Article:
Christian Horner explained that with hindsight Red Bull would’ve waited to pit Max Verstappen under Nyck de Vries‘ safety car at the Azerbaijan Grand Prix and prevented Sergio Perez from jumping the team leader.
De Vries crashed his AlphaTauri on lap nine but initially the stewards only put out yellow flags and Red Bull immediately pitted Verstappen, before the safety car was called meaning Perez emerged from his pitstop in a race lead that he never relinquished.
“You never expected that to go to a safety car,” Horner told reporters after the race in Baku. “So obviously, 20/20 hindsight we’d have just done one more lap and gone from there.
“But you just don’t know at that point whether Charles [Leclerc] is going to pit and then you suddenly he jumps both. From a strategy point of view it was the optimum time to take the stop.
“On De Vries, the glimpse that we got, all four wheels were on the car, he hadn’t hit the barrier and the engine was running, it looked like he’d select reverse and carry on.
“The problem is we didn’t really have the visibility of De Vries, there was a quick shot of him and it was just a black set of lines, looked like he’d outbraked himself, gone straight on and hadn’t hit the barrier.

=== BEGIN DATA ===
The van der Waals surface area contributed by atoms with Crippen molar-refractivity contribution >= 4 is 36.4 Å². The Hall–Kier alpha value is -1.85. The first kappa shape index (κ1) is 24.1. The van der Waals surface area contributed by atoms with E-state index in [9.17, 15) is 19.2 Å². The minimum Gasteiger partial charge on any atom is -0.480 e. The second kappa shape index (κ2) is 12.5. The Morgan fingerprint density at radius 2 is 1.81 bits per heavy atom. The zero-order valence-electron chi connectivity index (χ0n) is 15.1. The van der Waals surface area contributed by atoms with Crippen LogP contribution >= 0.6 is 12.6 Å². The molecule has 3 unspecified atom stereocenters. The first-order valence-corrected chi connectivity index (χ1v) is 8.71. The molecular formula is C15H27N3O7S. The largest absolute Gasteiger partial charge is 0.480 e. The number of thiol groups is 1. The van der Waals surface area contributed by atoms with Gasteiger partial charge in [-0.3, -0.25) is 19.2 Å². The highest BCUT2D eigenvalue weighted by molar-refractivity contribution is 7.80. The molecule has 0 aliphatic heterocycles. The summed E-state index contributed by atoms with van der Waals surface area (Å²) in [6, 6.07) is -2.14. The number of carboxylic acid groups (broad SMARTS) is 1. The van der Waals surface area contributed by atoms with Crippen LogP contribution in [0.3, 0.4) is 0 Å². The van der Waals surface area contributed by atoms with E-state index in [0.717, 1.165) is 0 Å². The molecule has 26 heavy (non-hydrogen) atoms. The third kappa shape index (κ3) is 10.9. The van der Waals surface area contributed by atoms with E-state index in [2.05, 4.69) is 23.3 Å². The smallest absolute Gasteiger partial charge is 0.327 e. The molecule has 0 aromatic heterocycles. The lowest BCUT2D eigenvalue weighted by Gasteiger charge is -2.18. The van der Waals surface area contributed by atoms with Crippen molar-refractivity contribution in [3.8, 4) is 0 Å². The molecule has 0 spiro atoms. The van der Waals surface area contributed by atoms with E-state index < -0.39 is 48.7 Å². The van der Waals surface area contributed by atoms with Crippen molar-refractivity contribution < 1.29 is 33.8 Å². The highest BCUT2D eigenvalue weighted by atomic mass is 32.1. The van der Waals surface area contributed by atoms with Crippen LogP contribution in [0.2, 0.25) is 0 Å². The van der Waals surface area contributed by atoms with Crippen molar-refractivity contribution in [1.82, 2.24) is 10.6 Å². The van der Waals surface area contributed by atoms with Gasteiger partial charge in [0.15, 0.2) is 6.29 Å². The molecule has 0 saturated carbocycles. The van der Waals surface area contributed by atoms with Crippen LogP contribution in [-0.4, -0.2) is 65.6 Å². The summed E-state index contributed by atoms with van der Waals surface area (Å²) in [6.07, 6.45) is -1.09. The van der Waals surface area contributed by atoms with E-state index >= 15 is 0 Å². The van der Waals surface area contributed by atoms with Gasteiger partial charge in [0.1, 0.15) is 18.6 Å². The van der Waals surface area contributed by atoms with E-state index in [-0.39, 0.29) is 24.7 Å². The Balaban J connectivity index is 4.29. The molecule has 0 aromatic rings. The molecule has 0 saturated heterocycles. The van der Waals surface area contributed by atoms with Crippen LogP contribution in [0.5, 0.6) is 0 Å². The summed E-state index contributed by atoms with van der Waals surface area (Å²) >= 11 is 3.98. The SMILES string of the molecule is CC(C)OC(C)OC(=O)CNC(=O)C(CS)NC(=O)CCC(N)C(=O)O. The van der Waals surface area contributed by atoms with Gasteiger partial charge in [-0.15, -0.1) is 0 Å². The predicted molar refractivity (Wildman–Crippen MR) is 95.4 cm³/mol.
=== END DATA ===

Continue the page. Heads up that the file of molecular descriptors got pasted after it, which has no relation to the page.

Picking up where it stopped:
“So usually, if you see a car in the barriers here it’s a safety car but there was no sign of him having hit the barrier.
“It was only subsequently on the replays that we were able to see a track rod that was broken.”
Red Bull were unlucky
It could’ve gone even worse for Red Bull though, as Horner revealed they were close to pitting both drivers in a double-stack.
As it was, Verstappen was all over Leclerc at the restart and quickly passed the Ferrari, but Perez was extremely impressive in quickly pulling a gap to get out of DRS range, and held on from there.
“It was one of those things that sometimes you get lucky, sometimes you don’t,” Horner said, “At one stage we were talking about gearing up for a double stop.
“As a collective it comes up the chain, the strategists are making a recommendation, the team manager’s controlling the pitstop and obviously looking at the circuit in terms of whether it’s a yellow or not, or safety car. The race engineer’s looking at it as well.”